This harrowing, humanistic work was an Academy Award Nominee for Best Documentary Feature in 2001. For nearly two years, first time filmmaker Edet Belzberg followed five homeless children who were struggling to stay alive on the streets of Bucharest, Romania.

This scraggly gang spends most of their time in a subway station sleeping on flattened cardboard boxes, begging for food, doing odd jobs, and "huffing" — sniffing toxic paint fumes. They drink and wash from bottles of water and steal food from street vendors and garbage cans. Sixteen-year-old Cristina, who wears her hair short so she looks like a boy, is their leader. In an interview, she states, "The fist is all that matters." She tries to keep a tight rein over those under her care, guarding their turf and making sure outsiders stay away.

Ana, a ten year old, takes care of her young brother, Marian, but she is hooked on Aurolac paint. A missionary manages to take these two children to a shelter, but the supervisor explains the difficulties in taking in new kids who are addicted to drugs. Later, Ana and Marian visit their poverty stricken mother, who was not able to take care of them in the past and still feels guilty. As she speaks we realize that these children are the consequences of former Communist dictator Nicolae Ceausescu's policies that outlawed abortion and contraception and that ordered women to bear as many children as possible to pump up the Romanian workforce.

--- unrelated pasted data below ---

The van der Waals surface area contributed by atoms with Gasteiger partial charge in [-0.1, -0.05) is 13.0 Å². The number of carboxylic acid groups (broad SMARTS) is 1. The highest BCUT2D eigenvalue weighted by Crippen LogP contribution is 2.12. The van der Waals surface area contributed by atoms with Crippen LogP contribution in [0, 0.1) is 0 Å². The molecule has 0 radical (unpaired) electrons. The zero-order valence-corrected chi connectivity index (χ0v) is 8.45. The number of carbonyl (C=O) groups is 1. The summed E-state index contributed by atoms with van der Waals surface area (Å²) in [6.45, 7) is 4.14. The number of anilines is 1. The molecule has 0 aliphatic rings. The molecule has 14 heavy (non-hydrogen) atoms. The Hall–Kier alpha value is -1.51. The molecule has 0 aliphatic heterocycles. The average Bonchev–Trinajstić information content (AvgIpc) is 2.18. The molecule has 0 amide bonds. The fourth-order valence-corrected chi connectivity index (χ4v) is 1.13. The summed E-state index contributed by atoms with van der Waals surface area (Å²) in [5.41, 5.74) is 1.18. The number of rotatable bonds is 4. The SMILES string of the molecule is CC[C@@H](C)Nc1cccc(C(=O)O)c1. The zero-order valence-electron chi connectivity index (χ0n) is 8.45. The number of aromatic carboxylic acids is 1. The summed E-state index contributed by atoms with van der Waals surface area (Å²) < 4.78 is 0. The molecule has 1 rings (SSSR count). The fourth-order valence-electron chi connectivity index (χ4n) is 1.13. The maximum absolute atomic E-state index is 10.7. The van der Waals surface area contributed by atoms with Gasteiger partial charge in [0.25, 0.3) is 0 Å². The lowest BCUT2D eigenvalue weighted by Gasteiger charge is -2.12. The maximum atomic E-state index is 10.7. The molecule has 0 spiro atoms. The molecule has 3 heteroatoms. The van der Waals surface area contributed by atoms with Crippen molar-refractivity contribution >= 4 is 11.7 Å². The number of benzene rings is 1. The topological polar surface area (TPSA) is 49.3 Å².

Another street survivor is Mihai, a twelve year old who has fled an abusive father, who admits in an interview that he tied a chain around his son's neck as a punishment. The boy's mother promises to send the social workers her son's papers but never does so. He eventually leaves the subway band and settles down with a homeless woman and her baby.

Macarena was raised in an orphanage and spends most of her time on the streets huffing. She claims that it is better than food. In the last scene in the film, she looks into the camera in a daze and talks about the family that awaits her in another country along with a twin sister with her name.

Children Underground reveals many of the ugly sides of poverty and a society where there is very little love for those who have lost their way. The DVD edition includes "Where are They Now?" updates on the children featured in the film, a biography of and statement by filmmaker Edet Belzberg, and a resource guide to relevant organizations and charities.